Books on Latvia
Update No: 288- (01/01/05)
Latvia in the EU
The European Parliament has approved the reshuffled 24-member European Union
executive, ending a political showdown with incoming EU chief Jose Manuel
Barroso over objections to his team. Barroso revamped his executive, dropping
Buttiglione, as well as Latvia's much-criticized in the EU nominee Ingrida Udre,
replacing her with Andris Piebalgs, who was picked to become energy
The Parliament, meeting in Strasbourg, France, voted 449 to 149, with 82
abstentions, giving Barroso a simple majority to take the helm at the EU head
office in Brussels. The incident shows the teething problems of the new enlarged
EU, in which Latvia played a role.
Several European countries have criticized Brussels for failing to offer any
incentives to Ukraine and even called on the European Union to hold out the
prospect of full membership to this large Slav country regardless of who won the
presidential race. The mix of Nordic, Slav and Baltic countries, which included
Sweden, Poland, Lithuania and Latvia, showed how governments in this part of
Europe were becoming increasingly worried over the stability of the region and
frustrated over the lack of any long-term EU policy for Ukraine.
But it also demonstrated how countries whose eastern borders flank Russia,
Ukraine and Belarus have a completely different perspective than those EU member
states that are geographically far removed from the region. Artis Pabriks, the
Latvian foreign minister, said in an interview that the EU had "no common
or foreign policy toward Ukraine." Latvia, under the thumb of the former
Soviet Union until 1990, has become more confident in criticizing the EU and
Russia since joining the NATO military alliance last April and the EU in May.
Pabriks said the countries in the region should speak out and form a group that
could apply pressure on the EU to change course.
Political crisis at home
Latvia is going through one of its periodic crises, in which a new coalition
government is being formed. This time there are unusual features to the crisis.
In an unprecedented move, the nationalist, For Fatherland and Freedom party,
pulled out of government negotiations on Dec. 1, a day after it had agreed to a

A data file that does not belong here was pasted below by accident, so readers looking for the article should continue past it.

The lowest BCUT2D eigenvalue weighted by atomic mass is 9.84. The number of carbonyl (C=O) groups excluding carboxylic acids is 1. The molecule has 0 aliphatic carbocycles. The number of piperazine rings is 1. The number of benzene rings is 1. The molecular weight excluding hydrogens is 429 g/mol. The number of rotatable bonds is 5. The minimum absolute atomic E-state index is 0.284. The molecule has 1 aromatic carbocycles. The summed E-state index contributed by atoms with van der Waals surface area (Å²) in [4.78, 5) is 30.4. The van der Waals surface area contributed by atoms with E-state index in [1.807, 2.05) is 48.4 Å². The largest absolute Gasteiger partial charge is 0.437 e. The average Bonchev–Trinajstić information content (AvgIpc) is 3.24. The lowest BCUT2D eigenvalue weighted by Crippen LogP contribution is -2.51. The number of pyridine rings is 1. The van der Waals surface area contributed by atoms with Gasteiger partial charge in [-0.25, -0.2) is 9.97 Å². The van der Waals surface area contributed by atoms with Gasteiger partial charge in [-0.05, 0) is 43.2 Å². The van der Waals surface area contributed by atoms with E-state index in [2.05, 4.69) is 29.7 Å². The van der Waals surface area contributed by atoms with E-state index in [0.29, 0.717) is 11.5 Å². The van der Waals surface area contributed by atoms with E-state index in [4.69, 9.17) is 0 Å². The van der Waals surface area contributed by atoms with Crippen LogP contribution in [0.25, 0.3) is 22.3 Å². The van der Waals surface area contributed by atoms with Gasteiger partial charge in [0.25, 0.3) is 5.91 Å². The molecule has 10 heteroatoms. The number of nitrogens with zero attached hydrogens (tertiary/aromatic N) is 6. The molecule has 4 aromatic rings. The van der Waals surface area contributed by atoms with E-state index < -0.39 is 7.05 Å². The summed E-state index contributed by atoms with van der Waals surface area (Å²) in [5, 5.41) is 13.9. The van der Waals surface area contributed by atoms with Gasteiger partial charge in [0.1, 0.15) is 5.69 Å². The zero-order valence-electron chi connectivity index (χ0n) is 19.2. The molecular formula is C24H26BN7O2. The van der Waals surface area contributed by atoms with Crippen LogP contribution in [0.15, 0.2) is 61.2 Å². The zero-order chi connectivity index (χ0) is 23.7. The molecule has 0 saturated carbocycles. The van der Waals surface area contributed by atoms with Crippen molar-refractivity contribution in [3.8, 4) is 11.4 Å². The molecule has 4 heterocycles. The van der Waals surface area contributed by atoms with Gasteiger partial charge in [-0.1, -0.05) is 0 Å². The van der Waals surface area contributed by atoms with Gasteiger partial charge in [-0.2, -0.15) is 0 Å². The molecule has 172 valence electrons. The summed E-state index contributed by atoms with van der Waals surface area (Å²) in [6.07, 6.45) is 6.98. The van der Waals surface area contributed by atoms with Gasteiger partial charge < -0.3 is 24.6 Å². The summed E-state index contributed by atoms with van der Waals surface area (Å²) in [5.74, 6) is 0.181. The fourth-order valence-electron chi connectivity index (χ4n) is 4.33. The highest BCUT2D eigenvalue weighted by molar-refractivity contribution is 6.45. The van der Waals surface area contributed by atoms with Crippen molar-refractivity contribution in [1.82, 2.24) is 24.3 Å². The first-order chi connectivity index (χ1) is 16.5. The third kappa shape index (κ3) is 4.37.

large ministerial portfolio and just hours after its close ally, New Era, also
decided to join.
While the party, which has seven seats in Parliament, had repeatedly stated that
it would follow alongside New Era either in the opposition or the next cabinet,
it suddenly changed its stance and decided to go its own way after Aigars
Kalvitis, the prime minister designate, offered the party three ministerial
posts. New Era had just walked out of the bitter negotiations, and Kalvitis
needed to entice For Fatherland and Freedom on board so that his cabinet would
have majority support in Parliament.
However, as soon as For Fatherland and Freedom leaders learned that New Era had
changed its mind and would join the coalition after all, the right-wing party
pulled out of the deal. "The government car will move along on four wheels,
while we would be the fifth wheel," Chairman Janis Straume explained at the
party's congress on Dec. 4. "Our one minister would have fallen victim to
the strong hand of the premier."
Negotiations on the new, four-party government were finalized on Dec. 1, and
Parliament confirmed it by a vote of 75 to 23 the following morning. The
coalition - comprised of Latvia First Party, Greens and Farmers Union, New Era
and the People's Party - will have 70 votes in Parliament.
Yet after a month of tense negotiations that were marred by name-calling, acidic
accusations and even an unexpected cameo by former Prime Minister Andris Skele,
the Cabinet is widely perceived to be vulnerable. Kalvitis, who is a member of
the People's Party, said at the party's congress on Dec. 4 that he could have
left New Era out of the government based on "how they treated us, what
words they used, and what lines they crossed."
New Era, which was created in 2002, earned its reputation by attacking the
allegedly corrupt practices of traditional political forces such as the People's
Party, and the two parties' presence in the same Cabinet has been seen as an
inherent contradiction. Indeed, some observers did not shy away from speculation